In New York, where generations of liberal policy had produced a city in which one in seven citizens lived off government benefits, in which lawbreakers whose actions diminished everyone else’s quality of life were routinely ignored or excused, in which the rights of those who broke the law were often defended vigorously over the rights of those who adhered to it, Giuliani’s prescriptions for an urban revival based on shared civic values seemed unrealistic to some and dangerous to others. The head of the local American Civil Liberties Union chapter described Giuliani’s ideas on respect for authority and the law as “frightening” and “scary.” But New Yorkers who had watched their city deteriorate were more frightened of life under an outdated and ineffective liberal agenda. Giuliani rode to victory in 1993 with heavy support from the same white ethnic Democratic voters who, nearly a decade earlier, had crossed party lines even in liberal New York to vote for Ronald Reagan.
– – – – – – – – – –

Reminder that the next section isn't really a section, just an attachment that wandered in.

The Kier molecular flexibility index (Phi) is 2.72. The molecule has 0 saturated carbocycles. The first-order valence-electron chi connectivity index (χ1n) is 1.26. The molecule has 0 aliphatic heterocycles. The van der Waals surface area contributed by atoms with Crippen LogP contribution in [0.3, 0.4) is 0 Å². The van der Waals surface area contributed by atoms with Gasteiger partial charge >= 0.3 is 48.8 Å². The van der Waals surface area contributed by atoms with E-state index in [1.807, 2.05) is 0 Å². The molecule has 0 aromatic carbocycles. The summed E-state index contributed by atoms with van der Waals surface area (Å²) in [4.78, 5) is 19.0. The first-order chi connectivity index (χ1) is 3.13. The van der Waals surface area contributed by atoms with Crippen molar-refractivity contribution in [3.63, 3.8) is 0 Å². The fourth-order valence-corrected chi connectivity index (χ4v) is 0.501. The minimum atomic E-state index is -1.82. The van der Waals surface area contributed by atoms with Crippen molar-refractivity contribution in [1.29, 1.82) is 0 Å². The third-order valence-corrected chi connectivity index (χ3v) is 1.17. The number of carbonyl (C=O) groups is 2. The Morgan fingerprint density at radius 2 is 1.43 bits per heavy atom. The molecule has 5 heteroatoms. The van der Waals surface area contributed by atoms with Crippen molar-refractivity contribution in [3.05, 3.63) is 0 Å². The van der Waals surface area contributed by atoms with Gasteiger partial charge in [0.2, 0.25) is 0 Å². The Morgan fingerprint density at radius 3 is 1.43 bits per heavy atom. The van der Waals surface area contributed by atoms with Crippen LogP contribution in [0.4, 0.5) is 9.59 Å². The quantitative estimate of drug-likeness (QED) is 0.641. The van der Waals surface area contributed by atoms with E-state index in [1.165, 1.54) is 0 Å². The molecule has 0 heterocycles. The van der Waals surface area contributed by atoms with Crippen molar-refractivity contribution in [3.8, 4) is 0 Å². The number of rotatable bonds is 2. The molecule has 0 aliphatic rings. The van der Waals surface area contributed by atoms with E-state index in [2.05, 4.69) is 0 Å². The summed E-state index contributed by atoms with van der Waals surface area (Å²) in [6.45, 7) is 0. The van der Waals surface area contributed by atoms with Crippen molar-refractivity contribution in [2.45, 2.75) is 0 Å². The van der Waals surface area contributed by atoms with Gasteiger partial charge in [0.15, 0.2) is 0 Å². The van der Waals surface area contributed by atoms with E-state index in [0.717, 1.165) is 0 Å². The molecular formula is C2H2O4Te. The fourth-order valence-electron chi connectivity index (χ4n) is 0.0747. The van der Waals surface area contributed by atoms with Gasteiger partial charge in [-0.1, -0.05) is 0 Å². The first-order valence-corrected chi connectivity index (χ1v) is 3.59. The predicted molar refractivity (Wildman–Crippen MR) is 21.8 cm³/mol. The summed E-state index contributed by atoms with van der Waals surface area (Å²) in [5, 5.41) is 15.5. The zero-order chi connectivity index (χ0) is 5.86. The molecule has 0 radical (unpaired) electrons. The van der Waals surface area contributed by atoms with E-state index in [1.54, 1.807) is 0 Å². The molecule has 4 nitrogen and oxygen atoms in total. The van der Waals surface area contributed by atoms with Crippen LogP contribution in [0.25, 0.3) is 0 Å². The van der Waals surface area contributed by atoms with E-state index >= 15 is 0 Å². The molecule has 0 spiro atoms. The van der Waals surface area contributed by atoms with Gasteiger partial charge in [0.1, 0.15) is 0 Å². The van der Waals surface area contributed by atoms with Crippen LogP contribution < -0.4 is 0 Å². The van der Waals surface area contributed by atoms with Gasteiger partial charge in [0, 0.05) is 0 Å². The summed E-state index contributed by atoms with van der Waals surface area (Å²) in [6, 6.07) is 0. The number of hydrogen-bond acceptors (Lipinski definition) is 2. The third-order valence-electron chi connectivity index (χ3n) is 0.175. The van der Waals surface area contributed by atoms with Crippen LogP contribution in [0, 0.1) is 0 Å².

To those of us who observed Giuliani from the beginning, it was astonishing how fully he followed through on his conservative principles once elected, no matter how much he upset elite opinion, no matter how often radical advocates took to the streets in protest, no matter how many veiled (and not so veiled) threats that incendiary figures like Al Sharpton made against him, and no matter how often the New York Times fulminated against his policies. In particular, offended by the notion that people should be treated differently and demand privileges based on the color of their skin, Giuliani was fearless in confronting racial extortionists like Sharpton. Early in his tenure, he startled the city when he refused to meet with Sharpton and other black activists after a confrontation between police and black Muslims at a Harlem mosque. And though activists claimed that Giuliani inflamed racial tensions with such actions, there were no incidents during his tenure comparable with the disgraceful Crown Heights riot under Dinkins, in which the police let blacks terrorize Orthodox Jews for several days in a Brooklyn neighborhood.